"In that game," Henry said, "we had a bloke playing centre who had no experience whatsoever of the role he was being asked to perform. That wasn't just unnecessary, it was plain wrong. We had people out of position in '99, too, which tells you something about the level of planning. Mistakes happen, but you don't make the same ones twice. We're certainly not interested in making them a third time, so we've been absolutely transparent in our approach to the 2007 tournament. We need two world-class players in every position, right across the field, and we won't meet that target unless people are given the opportunity to play Test rugby.

"I couldn't count the number of times I've said this, but there are still those back home who believe we're devaluing the jersey by switching the side around. What can I say? I've tried everything I know in terms of educating the New Zealand rugby public as to what we're about - really, I couldn't have been clearer in explaining the strategy. If people simply refuse to buy it, there's nothing I can do except carry on regardless.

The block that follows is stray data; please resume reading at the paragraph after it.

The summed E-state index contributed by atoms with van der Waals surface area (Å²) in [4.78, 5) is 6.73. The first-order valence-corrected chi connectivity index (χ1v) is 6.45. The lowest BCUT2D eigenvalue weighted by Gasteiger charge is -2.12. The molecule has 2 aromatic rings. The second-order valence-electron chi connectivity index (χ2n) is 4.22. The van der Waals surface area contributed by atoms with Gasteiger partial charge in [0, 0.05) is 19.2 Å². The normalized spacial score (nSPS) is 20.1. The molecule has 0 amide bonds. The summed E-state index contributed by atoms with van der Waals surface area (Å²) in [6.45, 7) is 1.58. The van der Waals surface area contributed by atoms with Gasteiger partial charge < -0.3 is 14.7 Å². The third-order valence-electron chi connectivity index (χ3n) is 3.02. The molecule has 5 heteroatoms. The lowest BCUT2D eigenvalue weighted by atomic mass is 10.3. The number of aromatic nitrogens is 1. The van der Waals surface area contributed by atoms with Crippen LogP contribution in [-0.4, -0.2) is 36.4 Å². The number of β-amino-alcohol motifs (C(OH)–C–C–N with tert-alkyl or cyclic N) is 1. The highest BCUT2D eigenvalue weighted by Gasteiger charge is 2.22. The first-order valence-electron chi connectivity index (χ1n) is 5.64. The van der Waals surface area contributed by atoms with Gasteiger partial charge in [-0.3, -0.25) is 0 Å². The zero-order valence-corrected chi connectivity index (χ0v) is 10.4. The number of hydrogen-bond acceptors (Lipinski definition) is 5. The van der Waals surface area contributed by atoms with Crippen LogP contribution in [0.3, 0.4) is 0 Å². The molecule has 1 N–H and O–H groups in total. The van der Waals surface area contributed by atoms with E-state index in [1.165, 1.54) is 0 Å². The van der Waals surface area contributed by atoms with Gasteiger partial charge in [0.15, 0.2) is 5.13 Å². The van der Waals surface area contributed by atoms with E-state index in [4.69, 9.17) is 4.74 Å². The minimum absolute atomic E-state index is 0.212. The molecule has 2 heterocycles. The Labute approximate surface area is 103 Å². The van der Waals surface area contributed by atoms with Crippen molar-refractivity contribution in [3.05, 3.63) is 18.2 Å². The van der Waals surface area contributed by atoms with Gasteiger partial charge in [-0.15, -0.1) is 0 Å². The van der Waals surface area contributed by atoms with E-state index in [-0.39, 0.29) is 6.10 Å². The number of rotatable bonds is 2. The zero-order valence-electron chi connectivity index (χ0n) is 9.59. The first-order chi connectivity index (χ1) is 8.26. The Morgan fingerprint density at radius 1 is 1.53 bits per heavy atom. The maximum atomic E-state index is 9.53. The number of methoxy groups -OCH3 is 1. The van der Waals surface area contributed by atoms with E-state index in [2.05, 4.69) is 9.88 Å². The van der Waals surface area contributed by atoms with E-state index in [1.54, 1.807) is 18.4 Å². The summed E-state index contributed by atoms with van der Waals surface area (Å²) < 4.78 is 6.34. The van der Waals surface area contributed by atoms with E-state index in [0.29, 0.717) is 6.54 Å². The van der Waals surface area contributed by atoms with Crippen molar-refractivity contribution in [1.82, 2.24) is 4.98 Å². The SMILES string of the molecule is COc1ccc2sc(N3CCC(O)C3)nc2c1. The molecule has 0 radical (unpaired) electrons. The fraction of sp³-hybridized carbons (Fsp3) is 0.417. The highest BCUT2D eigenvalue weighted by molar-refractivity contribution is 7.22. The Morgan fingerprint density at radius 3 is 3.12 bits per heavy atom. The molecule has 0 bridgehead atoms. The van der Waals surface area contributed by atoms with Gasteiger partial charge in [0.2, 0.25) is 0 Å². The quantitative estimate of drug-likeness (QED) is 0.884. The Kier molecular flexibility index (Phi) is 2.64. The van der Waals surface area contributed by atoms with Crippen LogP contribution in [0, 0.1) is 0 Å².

"Actually, I'm very pleased we've been able to give game time to 34 of the 35 players in the party. I think that's good for the future of rugby in our country. This, however, will be the last time we bring a squad of this size to Europe. Next year, I'll bring a bare 30 as a means of replicating tournament conditions. We'll be less than a year shy of the World Cup by then and it will be time to get our minds round it. We're not making this up as we go along, you know. We've been thinking this through for a while."